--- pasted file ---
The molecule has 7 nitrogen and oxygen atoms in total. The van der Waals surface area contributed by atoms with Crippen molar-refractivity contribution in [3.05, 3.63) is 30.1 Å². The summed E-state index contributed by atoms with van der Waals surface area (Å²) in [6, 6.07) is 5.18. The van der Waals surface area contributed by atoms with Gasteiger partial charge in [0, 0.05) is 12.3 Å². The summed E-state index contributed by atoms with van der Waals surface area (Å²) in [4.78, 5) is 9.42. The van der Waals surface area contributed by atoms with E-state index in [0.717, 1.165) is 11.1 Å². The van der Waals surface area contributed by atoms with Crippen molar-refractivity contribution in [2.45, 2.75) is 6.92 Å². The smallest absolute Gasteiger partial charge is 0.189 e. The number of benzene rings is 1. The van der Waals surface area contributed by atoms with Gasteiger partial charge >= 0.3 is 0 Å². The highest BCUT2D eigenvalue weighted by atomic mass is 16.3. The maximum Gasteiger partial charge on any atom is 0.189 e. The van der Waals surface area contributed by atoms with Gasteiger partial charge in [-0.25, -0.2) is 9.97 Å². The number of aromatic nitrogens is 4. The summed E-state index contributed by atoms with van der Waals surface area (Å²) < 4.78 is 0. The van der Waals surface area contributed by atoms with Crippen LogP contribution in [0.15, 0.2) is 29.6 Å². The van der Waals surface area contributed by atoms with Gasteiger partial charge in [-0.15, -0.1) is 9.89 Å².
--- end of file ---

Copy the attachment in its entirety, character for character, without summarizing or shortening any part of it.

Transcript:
The molecule has 7 nitrogen and oxygen atoms in total. The van der Waals surface area contributed by atoms with Crippen molar-refractivity contribution in [3.05, 3.63) is 30.1 Å². The summed E-state index contributed by atoms with van der Waals surface area (Å²) in [6, 6.07) is 5.18. The van der Waals surface area contributed by atoms with Gasteiger partial charge in [0, 0.05) is 12.3 Å². The summed E-state index contributed by atoms with van der Waals surface area (Å²) in [4.78, 5) is 9.42. The van der Waals surface area contributed by atoms with E-state index in [0.717, 1.165) is 11.1 Å². The van der Waals surface area contributed by atoms with Crippen molar-refractivity contribution in [2.45, 2.75) is 6.92 Å². The smallest absolute Gasteiger partial charge is 0.189 e. The number of benzene rings is 1. The van der Waals surface area contributed by atoms with Gasteiger partial charge >= 0.3 is 0 Å². The highest BCUT2D eigenvalue weighted by atomic mass is 16.3. The maximum Gasteiger partial charge on any atom is 0.189 e. The van der Waals surface area contributed by atoms with Gasteiger partial charge in [-0.25, -0.2) is 9.97 Å². The number of aromatic nitrogens is 4. The summed E-state index contributed by atoms with van der Waals surface area (Å²) < 4.78 is 0. The van der Waals surface area contributed by atoms with Crippen LogP contribution in [0.15, 0.2) is 29.6 Å². The van der Waals surface area contributed by atoms with Gasteiger partial charge in [-0.15, -0.1) is 9.89 Å².